Wingman bag keeps bike commuters' work clothes neat and wrinkle-free
Bicycle commuting is one of those things that sounds like a universally great idea up until you actually try it. Nothing will start the day off on the wrong foot like showing up 20 minutes late (you may not be in as good of shape as you thought), dripping in sweat and pothole water. But, hey, at least you get to brag about being green. The Henty Wingman aims to make the practice of bicycle commuting as great as the concept, by keeping your suit dry, free from sweat and road grit, and looking like it just popped out of the dry cleaning plastic.
Similar to the Suitpack and Suit Commute, the Wingman is a suit bag designed to meet the specific needs of bicycle commuters. The main suit pack rolls up and has recycled-PVC ribs that create a crease-free shell. A separate gym bag that stores inside the suit roll carries shoes, socks and accessories. The gym bag can, of course, be left home when not needed, or used on its own. A front pocket includes a padded laptop/tablet sleeve, which Henty says will be removable on future versions of the Wingman. The pack is carried by way of the adjustable, padded shoulder strap.
Henty built the Wingman for all types of cycling conditions. It includes reflective piping for increased visibility at night and a waterproof rain cover with reflective logo for inclement weather. It also has a webbing loop for attaching a bicycle light.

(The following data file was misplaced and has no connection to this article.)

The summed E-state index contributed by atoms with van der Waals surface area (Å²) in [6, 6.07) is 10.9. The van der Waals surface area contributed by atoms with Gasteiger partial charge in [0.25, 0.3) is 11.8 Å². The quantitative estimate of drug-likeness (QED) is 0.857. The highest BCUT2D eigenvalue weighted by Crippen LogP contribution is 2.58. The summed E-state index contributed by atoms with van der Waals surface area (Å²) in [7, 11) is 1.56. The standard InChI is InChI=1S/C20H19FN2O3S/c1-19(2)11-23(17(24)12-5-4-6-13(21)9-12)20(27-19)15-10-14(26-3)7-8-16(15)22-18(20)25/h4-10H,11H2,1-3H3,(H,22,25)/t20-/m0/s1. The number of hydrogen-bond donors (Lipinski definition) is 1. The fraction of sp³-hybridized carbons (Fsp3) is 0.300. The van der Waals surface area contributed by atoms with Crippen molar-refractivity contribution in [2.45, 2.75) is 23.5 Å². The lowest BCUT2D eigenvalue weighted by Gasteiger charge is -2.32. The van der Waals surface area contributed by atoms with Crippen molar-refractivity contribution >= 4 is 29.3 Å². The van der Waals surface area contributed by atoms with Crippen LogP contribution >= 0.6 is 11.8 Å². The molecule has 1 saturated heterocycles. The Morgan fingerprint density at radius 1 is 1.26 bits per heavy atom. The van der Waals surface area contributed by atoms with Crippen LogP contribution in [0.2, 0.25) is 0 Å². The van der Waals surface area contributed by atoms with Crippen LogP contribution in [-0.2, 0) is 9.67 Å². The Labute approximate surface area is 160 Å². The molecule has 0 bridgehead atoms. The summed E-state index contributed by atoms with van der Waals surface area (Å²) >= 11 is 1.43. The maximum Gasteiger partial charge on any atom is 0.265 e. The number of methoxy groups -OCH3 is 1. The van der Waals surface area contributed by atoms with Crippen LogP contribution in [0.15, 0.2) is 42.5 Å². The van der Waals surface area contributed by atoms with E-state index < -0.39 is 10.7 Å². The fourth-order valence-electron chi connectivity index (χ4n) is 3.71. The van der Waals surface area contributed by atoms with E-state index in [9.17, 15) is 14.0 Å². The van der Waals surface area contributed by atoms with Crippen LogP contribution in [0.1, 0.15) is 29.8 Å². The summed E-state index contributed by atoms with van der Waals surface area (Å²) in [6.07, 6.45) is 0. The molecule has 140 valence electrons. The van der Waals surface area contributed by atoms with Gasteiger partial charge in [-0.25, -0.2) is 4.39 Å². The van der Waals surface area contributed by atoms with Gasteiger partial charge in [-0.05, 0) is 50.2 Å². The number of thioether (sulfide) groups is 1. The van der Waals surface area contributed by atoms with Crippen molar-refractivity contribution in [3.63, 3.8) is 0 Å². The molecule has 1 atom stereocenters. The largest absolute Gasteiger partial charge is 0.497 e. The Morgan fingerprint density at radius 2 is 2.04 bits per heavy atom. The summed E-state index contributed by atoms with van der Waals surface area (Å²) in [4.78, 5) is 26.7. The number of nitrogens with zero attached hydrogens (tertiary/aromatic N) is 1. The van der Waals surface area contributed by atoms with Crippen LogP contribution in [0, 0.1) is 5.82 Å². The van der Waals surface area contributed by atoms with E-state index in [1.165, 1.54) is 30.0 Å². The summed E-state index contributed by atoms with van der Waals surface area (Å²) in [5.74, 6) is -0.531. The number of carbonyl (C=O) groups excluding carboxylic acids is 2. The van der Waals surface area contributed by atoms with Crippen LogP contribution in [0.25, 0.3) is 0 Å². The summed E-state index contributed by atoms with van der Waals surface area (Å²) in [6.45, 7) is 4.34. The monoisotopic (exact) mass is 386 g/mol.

While bicycle commuting is the main focus of the Wingman design, Henty intends for the pack to be useful off the saddle, too. It built the bag to airline carry-on specifications, making it an easy way to transport a suit, laptop and other carry-on items on a flight. The fact that it splits into suit bag, gym bag and laptop sleeve means that it can be used for all kinds of gear-carrying needs.
Last we checked, the Suitpack and Suit Commute were still just projects with production hopes. The Wingman, on the other hand, is a purchasable reality. Henty launched it last year and has it for sale on its website for AUD$179.95 (about US$185). The company was on hand at the recent ISPO show, where it was nominated for a BrandNew Award, working toward securing further distribution.
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And still, a lot of people in Holland and Denmark commute by bike. How do they do it?
Do their employer provide rooms to change and possibly showers? Do they get to work in Friday wear all week?
Surely a more common-sense solution would be to make the bag system compatible with a rear carrier rack, maybe introducing crush-proofing- such as perhaps a slightly flexible roll-up mat, similar to a bamboo table mat, but built into the bag? The extra weight of the carrier would be compensated for by the extra stabiliy and lower centre of gravity of the load- especially during windy weather.
I can't comment on Danish roads (having never been there) but as for Holland- the country is extremely flat, and many local roads are biased towards walking and cycling. Also they have excellent arrangements for fully segregated cycle-paths as well as cycle friendly crossings of more major roads. Also, the Dutch tend to prefer old-fashioned heavy Dutch-style bikes, which tend to be pedalled along flat roads quite slowly- so their riders don't tend to get so sweaty!
Still, work commuters are likely to be carrying a backpack or messenger bag either way, so this doesn't add all that much. Looks like a good design.
Hopefully that's helpful in addition to just being a painful mess to read. Never was a good writer and I'm not about to start now! :)
@ Freyr Gunnar: +1 to bergamot69's comments, he's spot on from my research. Slow speeds, slow bikes, flat roads is how other countries cycle commute. They think our American road bikes are just silly to commute in and I have to agree. Transportation bikes are much better suited for the job.